"You can't compete with the landlord mentality we have got in this country. In other countries in the world, such as France, you would be paying a quarter the rent we are paying. In this country we've got this landlord- tenant thing and they [councils] want national names which guarantees month in, month out they can come up with the rent," said Mr McGahey.

His shop, sandwiched between New Look and Next, has survived by ensuring its specialist services are marketed internationally. But his previous rent review saw it jump 50 per cent. "Every time there is a rent increase it comes directly out of my back pocket. But I am determined to hold on," Mr McGahey said.

Nevertheless, only the blinkered would deem the city nothing more than a collection of Marks & Spencer and Milletts.

Down side streets of the once influential 17th-century trading city, the pretty cathedral green can be seen on one side, while the remains of a Norman castle sit on the other.

Murals of Devon-born adventurers Sir Francis Drake and Sir Walter Raleigh, hanging baskets and a spectacular, if controversial, giant pyramid sculpture bear testament to the battle against accusations of blandness. And the cobbled streets off the main road boast an array of independent shops.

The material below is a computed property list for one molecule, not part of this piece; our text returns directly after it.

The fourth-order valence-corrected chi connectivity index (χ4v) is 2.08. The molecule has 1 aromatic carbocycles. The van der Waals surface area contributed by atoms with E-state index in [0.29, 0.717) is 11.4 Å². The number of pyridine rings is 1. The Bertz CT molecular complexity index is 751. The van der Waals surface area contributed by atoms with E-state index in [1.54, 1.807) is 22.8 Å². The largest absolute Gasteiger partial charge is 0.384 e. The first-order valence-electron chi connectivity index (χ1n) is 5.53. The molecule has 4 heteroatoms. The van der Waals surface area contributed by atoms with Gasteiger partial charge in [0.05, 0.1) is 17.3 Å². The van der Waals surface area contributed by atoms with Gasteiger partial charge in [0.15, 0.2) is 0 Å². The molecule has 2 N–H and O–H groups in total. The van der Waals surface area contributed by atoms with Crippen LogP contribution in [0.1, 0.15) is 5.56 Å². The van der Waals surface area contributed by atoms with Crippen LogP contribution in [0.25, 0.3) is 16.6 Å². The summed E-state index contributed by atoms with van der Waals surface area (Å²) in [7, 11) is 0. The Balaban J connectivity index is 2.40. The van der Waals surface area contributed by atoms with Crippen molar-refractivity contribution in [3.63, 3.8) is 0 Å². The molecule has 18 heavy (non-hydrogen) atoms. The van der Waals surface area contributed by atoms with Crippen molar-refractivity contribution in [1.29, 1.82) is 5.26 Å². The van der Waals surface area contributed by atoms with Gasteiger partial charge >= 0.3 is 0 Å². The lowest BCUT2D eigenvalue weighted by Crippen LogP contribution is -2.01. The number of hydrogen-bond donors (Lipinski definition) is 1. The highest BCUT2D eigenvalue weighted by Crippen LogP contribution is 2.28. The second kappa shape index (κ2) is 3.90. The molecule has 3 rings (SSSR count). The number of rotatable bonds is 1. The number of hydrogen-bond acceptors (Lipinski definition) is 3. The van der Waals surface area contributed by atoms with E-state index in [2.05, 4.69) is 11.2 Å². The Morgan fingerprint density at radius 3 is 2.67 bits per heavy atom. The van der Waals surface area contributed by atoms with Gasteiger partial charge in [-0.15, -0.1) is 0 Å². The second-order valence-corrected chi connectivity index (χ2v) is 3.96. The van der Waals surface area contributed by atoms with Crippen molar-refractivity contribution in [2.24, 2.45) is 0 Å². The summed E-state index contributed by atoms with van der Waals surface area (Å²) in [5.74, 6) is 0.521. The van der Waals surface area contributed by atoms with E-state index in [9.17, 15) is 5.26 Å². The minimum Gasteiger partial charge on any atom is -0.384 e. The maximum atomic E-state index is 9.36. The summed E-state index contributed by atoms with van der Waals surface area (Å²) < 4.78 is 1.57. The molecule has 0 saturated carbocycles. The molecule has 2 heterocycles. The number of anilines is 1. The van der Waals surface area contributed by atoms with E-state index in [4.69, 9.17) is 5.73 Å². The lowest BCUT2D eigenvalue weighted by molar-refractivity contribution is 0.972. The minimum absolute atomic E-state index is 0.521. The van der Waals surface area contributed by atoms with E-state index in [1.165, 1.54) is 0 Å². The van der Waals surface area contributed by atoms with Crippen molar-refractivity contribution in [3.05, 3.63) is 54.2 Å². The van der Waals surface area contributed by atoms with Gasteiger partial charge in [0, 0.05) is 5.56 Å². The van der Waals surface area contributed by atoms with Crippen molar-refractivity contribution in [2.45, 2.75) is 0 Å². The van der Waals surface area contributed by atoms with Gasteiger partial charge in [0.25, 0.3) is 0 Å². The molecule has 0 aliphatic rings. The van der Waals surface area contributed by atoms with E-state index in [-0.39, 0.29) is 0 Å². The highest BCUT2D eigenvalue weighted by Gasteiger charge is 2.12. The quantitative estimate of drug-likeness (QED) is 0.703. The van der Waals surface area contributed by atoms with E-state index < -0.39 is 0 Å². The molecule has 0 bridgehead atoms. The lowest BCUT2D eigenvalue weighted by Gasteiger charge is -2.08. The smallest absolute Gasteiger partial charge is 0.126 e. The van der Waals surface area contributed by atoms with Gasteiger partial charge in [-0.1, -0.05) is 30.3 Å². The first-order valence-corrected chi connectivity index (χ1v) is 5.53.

"Exeter has plenty of streets with a huge range of independent stores if people venture away from the High Street," said city centre manager John Harvey. "Most high streets are dominated by national chains, but I don't think it is a negative thing. Today's independents are tomorrow's chain stores and the shops that thrive are the ones people spend their money in."

Sitting in the Grade-II listed building on a cobbled side street, which houses her eclectic collection of Indonesian artefacts, shopowner Philippa Rutherford said: "The High Street is so expensive. The rents are phenomenal. People can't afford it."

And now a major £175m development just off the High Street is about to become home to a new 128,500sq-ft Debenhams, as well as a 43,000sq-ft Next, though council planners insist space has been set aside for independent retailers.

However, far from a "deep sense of unease" , most locals welcomed the new "facelift" yesterday, insisting the previous buildings had been an eyesore.